How Will ISTG 21 Change Gambling in Germany?
New German legislation, the Interstate Treaty on Gambling, could relax Germany’s gambling laws and transform the industry for German bettors and gamers. In recent years, critics of Germany’s tough gambling laws have been seeking ways to make casino games and other types of betting available to all residents of the country.
ISTG 21 means big changes to the country’s gambling laws. Online casino games gambling, which had only been allowed in the state of Schleswig-Holstein, will now be available in all German locales. Simultaneously, there will be more limits on how much a gambler can wager, advertising gambling services will be closely monitored and new tax policies will further limit the amount of proceeds gambler will take home.
ISTG 21 came into effect in July 2021. Until then, local operators could not get licenses to operate online casinos at all for anything other than sports betting. There were few licenses available for domestic land-based operators and German states had monopolies on lotteries.
This resulted in the proliferation of offshore online casinos which Germany authorities could neither regulate nor tax. While countries like the UK and Denmark, which had updated their laws pertaining to online casinos, were collecting significant revenue from those casinos, Germany was losing out.
German legislators took note of predictions that, by 2024, the gambling industry would be worth an estimated €3.3 billion. They committed to overhauling the country’s gambling laws and in March 2020, just as the pandemic was settling in and gaming was growing, they approved the ISTG.
The treaty is surprisingly wide-reaching. It states that all German states will be authorized to license operators to run casino games within that state including slots, poker and other games. States will decide on the terms of the licenses for their state. Open licenses may be given for online poker and slots and monopolies may be run for table games such as baccarat and roulette. Based on the number of brick-and-mortar casinos that are operating in a state, the state will be able to determine the number of online licenses to be granted. Licenses can be granted for five or seven years.
Licensees will be closely monitored. They will be obligated to deposit at least €5 million and must agree to adhere to safe gambling practices. The treaty obligates licensees to agree to
· A €1000 a month deposit limit per player
· A €1 max bet on slots
· A minimum of five seconds per spin on slots
Germany’s new legislation on gambling is also zeroing in on advertising to ensure that casinos and other gambling entities don’t draw in underage gamblers or unduly entice bettors to wager more than they can afford.
The country will have a new central regulatory authority that will monitor the media to ensure that no sports betting opportunities are advertised before or during live events. Online casino ads will be allowed only before 6:00a.m and after 9:00pm to keep children from being lured in by the ads.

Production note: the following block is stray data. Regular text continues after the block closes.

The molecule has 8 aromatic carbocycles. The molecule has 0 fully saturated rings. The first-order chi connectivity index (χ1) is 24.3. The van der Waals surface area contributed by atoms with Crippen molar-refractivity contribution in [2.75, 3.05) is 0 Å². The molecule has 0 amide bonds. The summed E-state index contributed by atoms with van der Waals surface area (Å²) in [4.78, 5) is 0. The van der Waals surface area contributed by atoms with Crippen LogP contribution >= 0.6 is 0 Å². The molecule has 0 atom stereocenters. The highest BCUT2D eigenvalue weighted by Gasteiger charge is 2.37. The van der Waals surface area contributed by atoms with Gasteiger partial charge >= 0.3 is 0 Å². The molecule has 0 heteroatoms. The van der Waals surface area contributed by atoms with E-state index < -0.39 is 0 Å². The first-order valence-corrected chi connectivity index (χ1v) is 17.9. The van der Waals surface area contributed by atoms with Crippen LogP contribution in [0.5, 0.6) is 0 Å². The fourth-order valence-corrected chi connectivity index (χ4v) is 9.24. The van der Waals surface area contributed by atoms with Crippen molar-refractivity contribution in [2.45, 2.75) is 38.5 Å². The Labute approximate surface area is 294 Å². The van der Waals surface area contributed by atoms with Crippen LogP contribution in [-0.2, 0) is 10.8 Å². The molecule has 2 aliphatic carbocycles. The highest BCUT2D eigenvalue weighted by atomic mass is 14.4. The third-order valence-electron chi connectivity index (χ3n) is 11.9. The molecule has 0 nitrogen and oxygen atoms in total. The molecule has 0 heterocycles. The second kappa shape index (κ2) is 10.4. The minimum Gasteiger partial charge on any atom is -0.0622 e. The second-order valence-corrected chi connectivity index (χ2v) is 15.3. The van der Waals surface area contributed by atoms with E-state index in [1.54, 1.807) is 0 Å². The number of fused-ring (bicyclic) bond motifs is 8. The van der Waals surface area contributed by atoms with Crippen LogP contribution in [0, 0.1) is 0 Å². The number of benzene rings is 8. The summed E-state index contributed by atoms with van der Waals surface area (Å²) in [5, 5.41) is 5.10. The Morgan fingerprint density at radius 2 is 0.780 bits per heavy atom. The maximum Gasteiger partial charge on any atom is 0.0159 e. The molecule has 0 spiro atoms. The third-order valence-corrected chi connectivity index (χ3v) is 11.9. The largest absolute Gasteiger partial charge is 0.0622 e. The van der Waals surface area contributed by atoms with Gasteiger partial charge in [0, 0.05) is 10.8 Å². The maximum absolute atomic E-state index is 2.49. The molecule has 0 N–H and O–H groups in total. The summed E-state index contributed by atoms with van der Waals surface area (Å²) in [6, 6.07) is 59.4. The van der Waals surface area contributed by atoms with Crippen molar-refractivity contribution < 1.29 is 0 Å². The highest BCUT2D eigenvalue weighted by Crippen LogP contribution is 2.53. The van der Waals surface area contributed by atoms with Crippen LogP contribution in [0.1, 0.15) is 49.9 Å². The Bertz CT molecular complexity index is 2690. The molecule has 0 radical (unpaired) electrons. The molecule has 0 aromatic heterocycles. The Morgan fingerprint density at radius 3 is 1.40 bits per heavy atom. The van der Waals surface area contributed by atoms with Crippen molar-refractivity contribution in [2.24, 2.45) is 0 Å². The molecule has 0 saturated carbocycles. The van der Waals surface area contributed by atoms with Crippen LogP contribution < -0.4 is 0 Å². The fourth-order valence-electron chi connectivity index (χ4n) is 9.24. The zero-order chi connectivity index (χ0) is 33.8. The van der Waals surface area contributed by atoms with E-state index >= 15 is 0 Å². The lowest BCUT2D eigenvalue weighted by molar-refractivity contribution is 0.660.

Tax laws now mandate a 5.3% levy on poker and slots bets and a rise on sports betting.
Prior to the adoption of the ISTG Germany’s gambling laws were some of the most archaic in the Western world. Efforts to reform the system were initiated at the behest of critics who wanted German players to spend their money in a regulated environment and that tax revenues would be collected by the government.
Many of the legislators who voted for the ISTG weren’t pro-gambling per se but recognized that the gambling would take place one way or another so it was best that it be under the auspices of the government authorities in a way that allowed taxable proceeds to contribute to the national economy.
Christian Tsambikakis, the director of anti-money laundering body Kerberos, said that ‘legal and illegal offers can now be separated’ which would facilitate the struggle against unauthorized providers.
Other advantages include the increase in job opportunities and the parity that Germany now has with laws in countries like the UK. All but the most strident anti-gambling activists acknowledge that the new gambling law does what’s needed to protect society while allowing individual freedom.
Still, there are critics who protest that the law misses the mark in many cases, especially vis a vis the tax changes. According to ISGT casino operators will be taxed on the staked amounts which is a higher figure than that of the gross gaming revenue (GGR).
Deutsche Sportwettenverband (DSWV), a German sportsbook, said that the tax burden would simply be passed on to the bettor as operators build a higher house edge which would place the advantage even more in their favor in order to maintain their profit margin.
An additional concern is that the more stringent rules would encourage bettors to play through illegal operators and foreign sites. For example, maximum bet amounts and slower spins mean that it takes players longer to meet wagering requirements -- the figure required to access the promotional bonuses -- and that would encourage them to find gambling sites where they can achieve those bonus winnings more quickly and easily.
German game provider also want to see the government clamp down on illegal sites that offer their products in Germany. Tough sanctions are needed, they say, to deter these offshore operators from targeting domestic customers.
The concern of domestic operators is valid and what they have to say about restrictions and tax laws must be considered as the country continues to refine their gambling legislation. The government is obligated to protect domestic players, workers and local operators.
The overhaul of Germany’s outdated regulations, however, was inevitable, especially in light of the online gambling industry’s recent upsurge. The ISGT is only the first step to remedy a situation that will need to be reviewed and reevaluated repeatedly in the coming years.